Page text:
I'll let the video below show you the rest of the story. Take a quick look:

So, in one minute and 52 seconds, Eric Moussambani made history and was left "feeling good and very happy."


One my favorite postscripts to this story is that Moussambani went on to swim in the next heat against a full pool of racers (who didn't all false start.) During the introductions to this heat, Moussambani walked out to a thunderous ovation from his new fan base. He flashed a huge smile and gave a big wave... and proudly wore his own ultra, high-tech, textile bodysuits that had been donated to him.

The Moussambani swim ultimately shows us a few principles about digging deep that we can apply to our lives:

  • Even if you don't always feel like you belong, get on the block and dive in. Chances are, you're there for a reason.
  • Don't jump in just because everyone else is doing it. Discretion and patience just might take you farther than others.
  • Never underestimate the power of encouragement.
  • The suit over the body doesn't make much of a difference. The heart in the body does.
  • Be happy when you've finished, even when you barely survive.

Lesson Two - Lean on Others

The other moment I love is the well-remembered story of British runner Derek Redmond in the 1992 Olympics in Barcelona. Throughout his career, Redmond had set British sprint and relay records, but had consistently battled injury and disappointment on the track. He missed the 1986 Commonwealth Games in Edinburgh with a hamstring injury and withdrew from the 1988 Seoul Olympics minutes before his first heat having failed to recover from tendinitis. The following summer, still plagued by injuries, he came close to giving up the sport altogether.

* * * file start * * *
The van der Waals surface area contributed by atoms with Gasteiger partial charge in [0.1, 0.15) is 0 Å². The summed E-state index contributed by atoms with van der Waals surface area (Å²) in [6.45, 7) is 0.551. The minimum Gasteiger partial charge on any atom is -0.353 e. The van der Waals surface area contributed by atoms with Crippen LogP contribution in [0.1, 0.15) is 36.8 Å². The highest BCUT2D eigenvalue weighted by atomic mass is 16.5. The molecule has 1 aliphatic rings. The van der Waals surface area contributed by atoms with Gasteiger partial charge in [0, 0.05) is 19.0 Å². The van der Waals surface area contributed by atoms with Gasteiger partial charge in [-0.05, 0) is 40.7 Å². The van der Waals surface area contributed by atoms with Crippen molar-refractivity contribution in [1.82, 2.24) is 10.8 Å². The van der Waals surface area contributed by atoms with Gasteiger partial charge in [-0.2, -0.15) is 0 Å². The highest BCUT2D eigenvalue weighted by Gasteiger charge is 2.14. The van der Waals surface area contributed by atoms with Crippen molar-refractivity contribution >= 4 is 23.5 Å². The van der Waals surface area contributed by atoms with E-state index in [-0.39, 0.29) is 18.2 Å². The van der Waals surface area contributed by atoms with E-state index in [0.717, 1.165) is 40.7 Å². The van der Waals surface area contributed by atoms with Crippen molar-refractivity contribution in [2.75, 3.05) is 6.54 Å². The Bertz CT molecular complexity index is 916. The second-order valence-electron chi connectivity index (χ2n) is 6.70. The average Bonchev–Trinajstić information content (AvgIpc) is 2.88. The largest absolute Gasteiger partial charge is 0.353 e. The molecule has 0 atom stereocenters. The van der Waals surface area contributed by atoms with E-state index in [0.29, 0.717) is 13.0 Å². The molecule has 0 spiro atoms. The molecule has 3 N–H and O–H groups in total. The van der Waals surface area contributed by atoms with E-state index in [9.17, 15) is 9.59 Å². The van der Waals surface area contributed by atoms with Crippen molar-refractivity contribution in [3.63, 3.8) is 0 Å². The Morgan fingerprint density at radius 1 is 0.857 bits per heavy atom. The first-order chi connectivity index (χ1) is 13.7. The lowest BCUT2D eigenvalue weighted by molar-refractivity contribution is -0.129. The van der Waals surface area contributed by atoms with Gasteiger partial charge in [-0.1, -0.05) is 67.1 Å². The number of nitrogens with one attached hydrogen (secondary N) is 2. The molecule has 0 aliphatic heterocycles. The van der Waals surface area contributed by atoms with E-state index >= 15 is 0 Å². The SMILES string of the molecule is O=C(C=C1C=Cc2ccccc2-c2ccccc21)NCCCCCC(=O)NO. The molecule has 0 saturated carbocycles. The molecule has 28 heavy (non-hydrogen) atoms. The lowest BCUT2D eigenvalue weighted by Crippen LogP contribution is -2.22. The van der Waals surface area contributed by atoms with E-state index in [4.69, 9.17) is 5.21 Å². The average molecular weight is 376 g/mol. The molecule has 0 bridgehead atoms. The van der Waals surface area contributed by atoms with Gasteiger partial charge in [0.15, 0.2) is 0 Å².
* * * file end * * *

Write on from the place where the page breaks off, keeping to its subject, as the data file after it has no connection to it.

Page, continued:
Still, all of the pistons were hitting as he trained and prepared for what would likely be his last chance for gold on the Olympic track in Barcelona. One of his greatest opportunities was in the 400 meter semi-final (roughly one lap around a standard track). The 400m is a fast race demanding all a runner has from the starting gun.

Again, the video tells the story best. Take a look... and, um, you may want to grab a Kleenex before you do.

I've watched that video probably twelve times, and I can't keep a dry eye. Powerful. Here are of the lessons I see:

  • Even when we're at the top of our game, sometimes something breaks. It's not fair, but it does. Decide now what you'll do when a moment like that happens. Will you crumple on the track or stand up and keep hobbling? Your decision today will make all the difference then.
  • Even when our disappointment or pain is oppressive, the will to compete can trump it... even against our better sensibilities.
  • The man that ran on to the track to help Derek was his father. I love that he would not be denied in the pursuit of loving and supporting his son. It reminds me... Let nothing stop you from helping those whom you love when they are in need. Jump a wall. Brush off an official. Just do it.
  • Be quick to lean into the people who care for you.
  • Sometimes finishing well is better than winning. (Do you remember who actually won this race?)

Me neither.